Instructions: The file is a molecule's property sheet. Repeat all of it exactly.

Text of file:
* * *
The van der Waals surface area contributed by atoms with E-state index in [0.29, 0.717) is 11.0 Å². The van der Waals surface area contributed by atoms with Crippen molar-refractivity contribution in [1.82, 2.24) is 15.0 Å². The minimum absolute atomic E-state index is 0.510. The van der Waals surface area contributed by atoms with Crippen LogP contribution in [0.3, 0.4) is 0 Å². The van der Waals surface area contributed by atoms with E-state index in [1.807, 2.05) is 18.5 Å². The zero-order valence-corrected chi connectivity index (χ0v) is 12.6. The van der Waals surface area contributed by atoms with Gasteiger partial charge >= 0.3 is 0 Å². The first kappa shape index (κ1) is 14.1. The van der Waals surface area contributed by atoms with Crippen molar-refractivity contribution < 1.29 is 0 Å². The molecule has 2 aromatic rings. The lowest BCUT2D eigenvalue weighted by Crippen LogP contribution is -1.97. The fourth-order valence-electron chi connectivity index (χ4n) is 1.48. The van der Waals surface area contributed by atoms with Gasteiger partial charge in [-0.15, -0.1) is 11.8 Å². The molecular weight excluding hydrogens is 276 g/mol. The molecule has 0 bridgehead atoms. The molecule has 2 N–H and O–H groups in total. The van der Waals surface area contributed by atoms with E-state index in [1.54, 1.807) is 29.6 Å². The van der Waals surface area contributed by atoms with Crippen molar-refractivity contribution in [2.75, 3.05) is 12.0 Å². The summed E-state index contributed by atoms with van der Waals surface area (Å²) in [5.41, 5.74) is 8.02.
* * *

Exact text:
The van der Waals surface area contributed by atoms with E-state index in [0.29, 0.717) is 11.0 Å². The van der Waals surface area contributed by atoms with Crippen molar-refractivity contribution in [1.82, 2.24) is 15.0 Å². The minimum absolute atomic E-state index is 0.510. The van der Waals surface area contributed by atoms with Crippen LogP contribution in [0.3, 0.4) is 0 Å². The van der Waals surface area contributed by atoms with E-state index in [1.807, 2.05) is 18.5 Å². The zero-order valence-corrected chi connectivity index (χ0v) is 12.6. The van der Waals surface area contributed by atoms with Gasteiger partial charge >= 0.3 is 0 Å². The first kappa shape index (κ1) is 14.1. The van der Waals surface area contributed by atoms with Crippen molar-refractivity contribution < 1.29 is 0 Å². The molecule has 2 aromatic rings. The lowest BCUT2D eigenvalue weighted by Crippen LogP contribution is -1.97. The fourth-order valence-electron chi connectivity index (χ4n) is 1.48. The van der Waals surface area contributed by atoms with Gasteiger partial charge in [-0.15, -0.1) is 11.8 Å². The molecular weight excluding hydrogens is 276 g/mol. The molecule has 0 bridgehead atoms. The molecule has 2 N–H and O–H groups in total. The van der Waals surface area contributed by atoms with E-state index in [1.54, 1.807) is 29.6 Å². The van der Waals surface area contributed by atoms with Crippen molar-refractivity contribution in [2.75, 3.05) is 12.0 Å². The summed E-state index contributed by atoms with van der Waals surface area (Å²) in [5.41, 5.74) is 8.02.